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RDG 070  

Reading and study skills taught by Sandra Graff.
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Reading and Study Skills 1

Reading and Study Skills 1

                                                       Exploring the Big Picture

Reading furnishes the mind only with materials of knowledge; it is thinking that makes what we read ours.”   John Locke

 

 

Hungry Seal Pup

Feds: Leave starving Puget Sound seal pup alone

By DOUG ESSER, Associated Press Published: Jul 26, 2013 at 11:54 AM PDT Last Updated: Jul 26, 2013 at 6:13 PM PDT

Seal pup

An abandoned seal pup named "Henderson" sits on a log near adult seals, Thursday, July 25, 2013. Witnesses say adult seals shoo Henderson away when he tries to nurse.

SEATTLE (AP) - It might be agonizing to watch a harbor seal pup that appears to be starving, but "rescuing" it would be unnatural and could do more harm than good, a spokesman for the National Marine Fisheries Service said.

Touching the pup also would be illegal, spokesman Brian Gorman said Friday.

A woman with a waterfront home on south Puget Sound about 5 miles north of Olympia has been agonizing for a week over a nearby pup that has been crying, alone and apparently neglected.

From her home, Brandy Garcia can see a couple of dozen pups who haul out on a former railroad trestle on Henderson Inlet. She sees other mothers feed their pups but not this one.

Animal agencies and rescue groups have all told her to let nature take its course, but she says it seems inhumane.

Susanne Beauregard, director of Thurston County Animal Services, told The Olympian on Thursday her agency could help. But that was before she knew the pup was in the middle of a breeding colony.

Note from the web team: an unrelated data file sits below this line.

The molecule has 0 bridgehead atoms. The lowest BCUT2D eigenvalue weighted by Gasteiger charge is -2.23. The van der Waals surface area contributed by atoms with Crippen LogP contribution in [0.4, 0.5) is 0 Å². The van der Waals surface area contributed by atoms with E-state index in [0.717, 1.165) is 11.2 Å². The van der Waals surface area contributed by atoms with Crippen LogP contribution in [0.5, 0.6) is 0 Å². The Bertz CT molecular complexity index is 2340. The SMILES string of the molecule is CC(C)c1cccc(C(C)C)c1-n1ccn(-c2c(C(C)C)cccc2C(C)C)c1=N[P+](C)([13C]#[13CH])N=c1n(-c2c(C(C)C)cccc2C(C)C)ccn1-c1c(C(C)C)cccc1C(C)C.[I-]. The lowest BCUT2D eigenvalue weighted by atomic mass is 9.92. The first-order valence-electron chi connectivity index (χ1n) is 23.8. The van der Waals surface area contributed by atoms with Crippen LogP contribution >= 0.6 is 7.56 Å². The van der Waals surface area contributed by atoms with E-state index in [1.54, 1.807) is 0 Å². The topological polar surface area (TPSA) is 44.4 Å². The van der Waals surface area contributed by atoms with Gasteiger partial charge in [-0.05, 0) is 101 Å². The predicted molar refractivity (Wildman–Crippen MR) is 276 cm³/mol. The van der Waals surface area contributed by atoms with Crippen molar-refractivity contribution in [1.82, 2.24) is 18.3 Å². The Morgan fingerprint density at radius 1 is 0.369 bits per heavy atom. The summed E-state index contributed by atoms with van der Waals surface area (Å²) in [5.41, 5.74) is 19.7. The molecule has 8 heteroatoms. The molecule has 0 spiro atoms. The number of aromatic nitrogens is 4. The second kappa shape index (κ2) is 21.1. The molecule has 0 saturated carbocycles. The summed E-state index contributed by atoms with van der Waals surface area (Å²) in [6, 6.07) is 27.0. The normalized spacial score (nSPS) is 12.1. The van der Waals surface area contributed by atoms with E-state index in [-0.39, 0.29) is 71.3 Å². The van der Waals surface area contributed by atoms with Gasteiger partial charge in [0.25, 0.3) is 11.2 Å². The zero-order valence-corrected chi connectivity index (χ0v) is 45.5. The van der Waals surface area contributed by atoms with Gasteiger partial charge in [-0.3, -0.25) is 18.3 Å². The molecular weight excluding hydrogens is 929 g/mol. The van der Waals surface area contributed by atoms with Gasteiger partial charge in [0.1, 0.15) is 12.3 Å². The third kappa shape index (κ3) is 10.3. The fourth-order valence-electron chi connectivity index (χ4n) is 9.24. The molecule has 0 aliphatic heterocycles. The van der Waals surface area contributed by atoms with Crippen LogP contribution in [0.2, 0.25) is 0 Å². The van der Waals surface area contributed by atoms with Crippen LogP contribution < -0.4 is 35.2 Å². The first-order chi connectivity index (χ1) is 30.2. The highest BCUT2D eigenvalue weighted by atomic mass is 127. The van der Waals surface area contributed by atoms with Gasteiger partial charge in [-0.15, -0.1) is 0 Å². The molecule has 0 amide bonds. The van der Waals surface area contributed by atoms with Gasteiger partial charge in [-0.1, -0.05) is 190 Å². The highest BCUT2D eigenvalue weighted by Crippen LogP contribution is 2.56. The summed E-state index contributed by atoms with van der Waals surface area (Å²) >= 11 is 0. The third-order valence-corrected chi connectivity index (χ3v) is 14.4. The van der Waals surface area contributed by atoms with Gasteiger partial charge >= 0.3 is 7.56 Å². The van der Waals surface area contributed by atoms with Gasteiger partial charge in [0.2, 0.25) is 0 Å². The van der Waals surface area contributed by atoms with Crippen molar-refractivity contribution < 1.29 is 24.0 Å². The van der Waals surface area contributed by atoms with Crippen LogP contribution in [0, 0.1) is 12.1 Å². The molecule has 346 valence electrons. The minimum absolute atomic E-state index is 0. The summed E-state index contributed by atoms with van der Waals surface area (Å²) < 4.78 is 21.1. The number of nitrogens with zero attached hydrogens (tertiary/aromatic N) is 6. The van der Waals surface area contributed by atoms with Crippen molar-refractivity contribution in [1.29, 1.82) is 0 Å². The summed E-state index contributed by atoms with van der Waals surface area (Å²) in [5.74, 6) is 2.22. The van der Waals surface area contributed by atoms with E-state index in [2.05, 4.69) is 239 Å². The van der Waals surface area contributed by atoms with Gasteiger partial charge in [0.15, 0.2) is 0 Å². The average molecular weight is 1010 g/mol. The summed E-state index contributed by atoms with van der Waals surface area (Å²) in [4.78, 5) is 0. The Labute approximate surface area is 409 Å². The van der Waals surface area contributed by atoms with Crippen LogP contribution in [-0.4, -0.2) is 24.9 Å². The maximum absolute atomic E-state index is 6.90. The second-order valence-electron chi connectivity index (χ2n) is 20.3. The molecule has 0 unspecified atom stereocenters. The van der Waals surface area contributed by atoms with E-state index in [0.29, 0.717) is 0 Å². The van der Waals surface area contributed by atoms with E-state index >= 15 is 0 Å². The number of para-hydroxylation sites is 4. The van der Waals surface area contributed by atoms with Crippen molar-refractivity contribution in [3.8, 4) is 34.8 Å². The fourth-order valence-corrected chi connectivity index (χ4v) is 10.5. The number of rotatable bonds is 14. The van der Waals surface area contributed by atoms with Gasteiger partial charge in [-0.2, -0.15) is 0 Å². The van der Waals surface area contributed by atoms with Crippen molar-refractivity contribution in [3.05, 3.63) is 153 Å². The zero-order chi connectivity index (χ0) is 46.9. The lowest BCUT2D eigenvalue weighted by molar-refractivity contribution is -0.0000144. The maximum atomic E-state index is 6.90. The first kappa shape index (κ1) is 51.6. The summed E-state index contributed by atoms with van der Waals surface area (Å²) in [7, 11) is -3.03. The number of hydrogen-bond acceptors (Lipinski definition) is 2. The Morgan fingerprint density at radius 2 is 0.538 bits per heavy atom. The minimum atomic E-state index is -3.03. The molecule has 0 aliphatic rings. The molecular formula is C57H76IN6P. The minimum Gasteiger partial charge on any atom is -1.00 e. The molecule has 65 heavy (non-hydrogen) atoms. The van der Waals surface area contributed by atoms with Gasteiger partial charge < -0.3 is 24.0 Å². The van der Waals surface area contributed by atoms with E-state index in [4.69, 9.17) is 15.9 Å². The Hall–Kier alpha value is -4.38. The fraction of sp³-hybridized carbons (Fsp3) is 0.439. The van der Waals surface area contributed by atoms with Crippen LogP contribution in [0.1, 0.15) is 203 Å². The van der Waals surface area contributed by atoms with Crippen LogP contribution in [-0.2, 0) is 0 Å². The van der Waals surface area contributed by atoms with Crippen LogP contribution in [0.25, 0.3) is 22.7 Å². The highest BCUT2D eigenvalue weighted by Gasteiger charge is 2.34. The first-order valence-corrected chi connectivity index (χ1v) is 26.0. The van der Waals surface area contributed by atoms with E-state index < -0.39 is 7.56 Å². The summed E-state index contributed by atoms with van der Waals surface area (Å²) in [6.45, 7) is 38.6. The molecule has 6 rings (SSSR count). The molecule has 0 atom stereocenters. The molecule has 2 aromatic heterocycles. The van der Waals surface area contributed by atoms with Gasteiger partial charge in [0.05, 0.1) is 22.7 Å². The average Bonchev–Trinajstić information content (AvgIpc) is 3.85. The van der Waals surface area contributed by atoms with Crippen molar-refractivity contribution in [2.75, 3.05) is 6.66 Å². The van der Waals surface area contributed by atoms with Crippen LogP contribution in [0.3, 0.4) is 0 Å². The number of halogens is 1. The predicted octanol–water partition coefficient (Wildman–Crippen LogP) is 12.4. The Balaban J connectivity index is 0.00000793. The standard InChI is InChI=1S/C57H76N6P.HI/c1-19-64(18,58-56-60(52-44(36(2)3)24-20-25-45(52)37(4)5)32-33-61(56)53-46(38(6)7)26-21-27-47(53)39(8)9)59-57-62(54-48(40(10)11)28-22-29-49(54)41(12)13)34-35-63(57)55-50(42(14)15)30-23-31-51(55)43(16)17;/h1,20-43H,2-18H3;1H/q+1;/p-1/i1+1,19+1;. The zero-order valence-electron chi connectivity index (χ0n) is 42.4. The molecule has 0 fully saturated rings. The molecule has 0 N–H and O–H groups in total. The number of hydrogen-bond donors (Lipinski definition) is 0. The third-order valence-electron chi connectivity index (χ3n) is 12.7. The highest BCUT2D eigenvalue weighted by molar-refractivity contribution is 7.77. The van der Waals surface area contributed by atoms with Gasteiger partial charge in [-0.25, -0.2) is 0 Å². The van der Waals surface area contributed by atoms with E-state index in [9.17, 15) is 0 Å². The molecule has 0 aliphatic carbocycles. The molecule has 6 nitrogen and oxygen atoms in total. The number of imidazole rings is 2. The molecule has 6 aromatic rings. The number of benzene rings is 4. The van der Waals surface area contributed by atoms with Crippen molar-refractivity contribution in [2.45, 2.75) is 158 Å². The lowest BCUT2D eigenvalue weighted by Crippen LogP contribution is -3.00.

"You cannot approach an active birthing area in a watercraft without causing a great deal more harm to the other seals," Beauregard said Friday.

Garcia has been watching the pup since last weekend when its cries kept her awake.

"It's heartbreaking," she told The Olympian earlier. "Morally and ethically, I feel horrible watching that poor thing starve to death."

All the wildlife agencies and rescue centers she has contacted have told her to let nature take its course.

"Yes, my instinct is to go out and grab the seal and make it all better," Beauregard said. "If we did that, we might destroy the possibility of 25 pups and mothers maintaining communication after that.

"It's not as simple as it seems," she said.

It's normal for about half the 3,000 to 5,000 harbor seals born in Puget Sound to die before they are a year old, Gorman said.

"I can't emphasize enough to your readers this is perfectly normal and part of the breeding strategy harbor seals have evolved over tens of thousands of years," Gorman said.

Most seal pup deaths are not witnessed, just as people don't usually see "fawns or baby rabbits of baby robins die."

"This is what happens in the real world," Gorman said, adding he doesn't want to sound cold and aloof.

Human intervention would be a mistake, he said.

"We don't know no mother is feeding it. It hasn't been monitored 24-7," Gorman said. "Mothers may nurse at night. She may be at the point where her pup should be weaned, at which point it will be left and it will figure out for itself to go into the water and forage or it won't."

"Unless there is some human-caused injury, like being caught in a net or shot, it just doesn't make ecological sense to interfere in what is a natural evolutionary process," he said.

There's a chance the pup could be adopted by a mother who lost her pup, Beauregard said.

"I can always hope for something like that."

 By DOUG ESSER - Associated, Press. "Feds Say Leave Starving Puget Sound Seal Pup Alone." AP Regional State Report - Washington (2013): Newspaper Source Plus. Web. 21 Jan. 2014.

 

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